Could we get some brief biographical info from you? Hometown, previous experience, education, etc.?
I grew up in Long Island, New York. My parents divorced when I was young, and even though I grew up in the city, I always gravitated towards the outdoors. When I was 15, my family endured some significant struggles and my drug use really escalated as a result. I was in a pretty severe downward spiral, got kicked out of school and ended up at Summit Achievement, a wilderness program in Maine. This was a transformational experience for me; the Summit program was truly phenomenal.
Things really turned around for me when I moved from the wilderness program into the Deck House School, a small boarding school located in Edgecomb, Maine. The structure provided really gave me some much-needed guidance, and their focus on experiential education engaged me in a way that I’d found difficult beforehand. At Deck House, they provided an individualized program that met me where I was at, and I appreciated that.
Although my experience in wilderness and boarding school provided me a platform to begin addressing my trauma and anxiety, I found myself once more falling into the spiral of substance use. I returned to a residential treatment program and began a life abstinent of drugs and alcohol. After leaving treatment, both my family and I knew that I was going to need additional structure and support, and so I attended an extended-care sober living program. I really grew up in that program, and later went on to work at that same program for six years.
After finishing my degree, I began working at the Council of International Educational Exchange as a Support Coordinator, where I was involved in program development and the safety and security for over 30,000 students from all over the globe. It was during my time working for the Council that Green Hill CEO Tripp Johnson approached me about joining his team.
What made you want to join the Green Hill team?
I found myself aligned with Tripp’s vision for Green Hill, specifically the academically-oriented way the program was designed. I can easily identify with our client population, as I personally struggled to get back on my feet scholastically after my time in treatment. Green Hill provides tools like academic consultancy and dedicated Intensive Outpatient time to academic goals as part its model. I firmly believe I would have benefitted from the Green Hill Model of treatment had it been available to me at that crucial point in my recovery journey.
This is just one of the many things that attracted me to join Green Hill, but it really stands out in my memory.
How did your own experiences in Transitional Living guide you to work in substance abuse?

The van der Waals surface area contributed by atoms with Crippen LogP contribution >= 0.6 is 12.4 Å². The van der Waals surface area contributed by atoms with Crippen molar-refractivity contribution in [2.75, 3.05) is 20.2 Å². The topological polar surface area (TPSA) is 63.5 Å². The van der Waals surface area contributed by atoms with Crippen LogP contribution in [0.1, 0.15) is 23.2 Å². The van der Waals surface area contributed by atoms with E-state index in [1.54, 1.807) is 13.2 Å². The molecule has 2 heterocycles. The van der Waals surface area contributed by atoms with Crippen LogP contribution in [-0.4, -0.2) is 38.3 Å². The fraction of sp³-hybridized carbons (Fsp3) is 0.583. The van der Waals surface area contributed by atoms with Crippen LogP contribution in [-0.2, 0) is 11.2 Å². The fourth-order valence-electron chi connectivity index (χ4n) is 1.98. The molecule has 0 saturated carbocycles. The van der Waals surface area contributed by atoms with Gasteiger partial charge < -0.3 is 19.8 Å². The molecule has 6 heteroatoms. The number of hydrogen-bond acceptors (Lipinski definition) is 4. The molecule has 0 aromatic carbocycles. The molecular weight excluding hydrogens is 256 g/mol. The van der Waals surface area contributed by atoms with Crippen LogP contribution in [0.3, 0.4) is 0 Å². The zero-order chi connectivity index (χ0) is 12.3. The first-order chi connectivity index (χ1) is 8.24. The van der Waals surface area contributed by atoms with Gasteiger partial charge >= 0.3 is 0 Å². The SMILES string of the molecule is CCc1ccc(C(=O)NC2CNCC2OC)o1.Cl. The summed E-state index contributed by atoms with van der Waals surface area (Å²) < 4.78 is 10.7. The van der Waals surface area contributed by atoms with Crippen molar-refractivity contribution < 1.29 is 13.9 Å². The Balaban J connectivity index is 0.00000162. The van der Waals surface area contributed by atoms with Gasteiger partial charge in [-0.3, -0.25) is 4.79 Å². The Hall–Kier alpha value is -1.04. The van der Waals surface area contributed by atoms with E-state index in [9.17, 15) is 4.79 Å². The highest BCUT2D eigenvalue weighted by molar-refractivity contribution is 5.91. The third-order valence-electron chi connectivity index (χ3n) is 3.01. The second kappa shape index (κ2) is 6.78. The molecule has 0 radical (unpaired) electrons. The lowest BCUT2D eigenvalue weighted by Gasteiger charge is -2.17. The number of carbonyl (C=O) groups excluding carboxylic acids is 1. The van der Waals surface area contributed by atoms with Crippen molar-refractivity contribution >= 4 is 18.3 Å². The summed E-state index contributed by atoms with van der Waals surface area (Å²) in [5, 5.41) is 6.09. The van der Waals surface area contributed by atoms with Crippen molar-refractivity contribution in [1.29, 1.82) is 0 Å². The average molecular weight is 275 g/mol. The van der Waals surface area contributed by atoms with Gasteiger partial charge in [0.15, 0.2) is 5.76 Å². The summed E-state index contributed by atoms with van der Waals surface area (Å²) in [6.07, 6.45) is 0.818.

I’ll be the first to admit that when I arrived in treatment, I wasn’t totally sold on the idea of lifelong recovery through participation in outside groups. What did eventually click for me was the strong community I developed at my extended-care sober living program.
A life of abstinence from drugs and alcohol seemed remote and abstract, but the bond that I built with those guys in that house is still a big part of my life today. I still find myself encouraging and being encouraged by the men I lived with, and that’s an experience I want available to all of our residents here.
What do you believe makes Green Hill stand out in its field, and why?
I think our curriculum is what makes Green Hill so unique. We’re constantly reaching out to experts to enhance our program offerings, and staff members like Academic and Career Counselor Hayat Shawwa help ground us with reasonable and experience-based input.
What’s the best piece of advice you’ve ever received?
Hanging up on the wall in my wilderness therapist’s office was the phrase “Be here now.” At the time, I really couldn’t wrap my head around it, but within the last few years it’s been crucial to my personal development. There will always be worries and pitfalls, and they do need to be mitigated, but it’s essential to put things in perspective in order to remain effective.
What’s one memory you’ll always take with you from your time here in Green Hill?
Without a doubt our Joint Commission Accreditation. I just loved how our team came together to focus on compliance and to ensure sure we provided the safest program available. It was a similar spirit to when the pandemic began; instead of focusing on the factors against us, we all jumped into together to make Green Hill happy and healthy.
What does your ideal day look like?
My ideal day would be waking up abroad, preferably a country in Asia, and to be living on the water. I’d drink some coffee and read in bed and then get up and explore. I love to travel – there’s something deeply thrilling about wandering in a strange land with no itinerary or set schedule. I’d spend all my time getting lost, finding the best food, seeing what exciting adventures I stumble upon and of course, taking lots of pictures.
What’s one message you wish our residents at Green Hill would always take with them?
Success is not always linear. I didn’t necessarily get this whole thing on the first try, but even my failures were rich experiences I could learn from and walk away from wiser.
Quick facts about Nick
Undergraduate school: University of Southern Maine
Favorite movie: Apocalypse Now
Favorite book: The Mayflower by Nathan Philbrick or A Farewell to Arms by Ernest Hemingway
Favorite album: Stadium Arcadium by The Red Hot Chili Peppers
Favorite Podcast: The New Yorker Radio Hour
Dream vacation spot: Sri Lanka
Favorite spot to visit in Raleigh: The Green Way
Favorite meal: Chicken Parmesan
Dream job as a child: President of the United States